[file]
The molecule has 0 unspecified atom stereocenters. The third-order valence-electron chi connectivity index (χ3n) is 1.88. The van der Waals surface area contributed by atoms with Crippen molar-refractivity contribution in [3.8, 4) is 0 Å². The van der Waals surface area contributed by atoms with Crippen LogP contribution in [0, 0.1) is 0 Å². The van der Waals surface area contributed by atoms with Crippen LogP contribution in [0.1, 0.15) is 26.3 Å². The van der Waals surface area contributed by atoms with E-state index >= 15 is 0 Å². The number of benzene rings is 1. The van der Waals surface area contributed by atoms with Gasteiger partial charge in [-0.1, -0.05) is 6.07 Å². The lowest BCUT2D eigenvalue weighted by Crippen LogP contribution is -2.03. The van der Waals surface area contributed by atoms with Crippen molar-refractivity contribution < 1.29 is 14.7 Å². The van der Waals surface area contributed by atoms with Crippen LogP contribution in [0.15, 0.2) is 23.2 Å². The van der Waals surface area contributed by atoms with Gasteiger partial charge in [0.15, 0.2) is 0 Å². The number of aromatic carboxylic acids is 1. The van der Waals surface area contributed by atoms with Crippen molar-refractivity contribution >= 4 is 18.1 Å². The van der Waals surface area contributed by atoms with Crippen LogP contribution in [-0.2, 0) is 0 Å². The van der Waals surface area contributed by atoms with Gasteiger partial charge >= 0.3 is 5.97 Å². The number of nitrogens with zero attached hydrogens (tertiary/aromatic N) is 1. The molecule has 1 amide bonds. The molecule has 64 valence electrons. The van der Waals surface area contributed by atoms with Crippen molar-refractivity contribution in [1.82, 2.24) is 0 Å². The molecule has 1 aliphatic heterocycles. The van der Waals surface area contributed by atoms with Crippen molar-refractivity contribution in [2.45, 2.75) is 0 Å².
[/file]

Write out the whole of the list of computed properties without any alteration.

The molecule has 0 unspecified atom stereocenters. The third-order valence-electron chi connectivity index (χ3n) is 1.88. The van der Waals surface area contributed by atoms with Crippen molar-refractivity contribution in [3.8, 4) is 0 Å². The van der Waals surface area contributed by atoms with Crippen LogP contribution in [0, 0.1) is 0 Å². The van der Waals surface area contributed by atoms with Crippen LogP contribution in [0.1, 0.15) is 26.3 Å². The van der Waals surface area contributed by atoms with E-state index >= 15 is 0 Å². The number of benzene rings is 1. The van der Waals surface area contributed by atoms with Gasteiger partial charge in [-0.1, -0.05) is 6.07 Å². The lowest BCUT2D eigenvalue weighted by Crippen LogP contribution is -2.03. The van der Waals surface area contributed by atoms with Crippen molar-refractivity contribution < 1.29 is 14.7 Å². The van der Waals surface area contributed by atoms with Crippen LogP contribution in [0.15, 0.2) is 23.2 Å². The van der Waals surface area contributed by atoms with Gasteiger partial charge in [0.15, 0.2) is 0 Å². The number of aromatic carboxylic acids is 1. The van der Waals surface area contributed by atoms with Crippen molar-refractivity contribution >= 4 is 18.1 Å². The van der Waals surface area contributed by atoms with Crippen LogP contribution in [-0.2, 0) is 0 Å². The van der Waals surface area contributed by atoms with Gasteiger partial charge >= 0.3 is 5.97 Å². The number of nitrogens with zero attached hydrogens (tertiary/aromatic N) is 1. The molecule has 1 amide bonds. The molecule has 64 valence electrons. The van der Waals surface area contributed by atoms with Crippen molar-refractivity contribution in [1.82, 2.24) is 0 Å². The molecule has 1 aliphatic heterocycles. The van der Waals surface area contributed by atoms with Crippen molar-refractivity contribution in [2.45, 2.75) is 0 Å².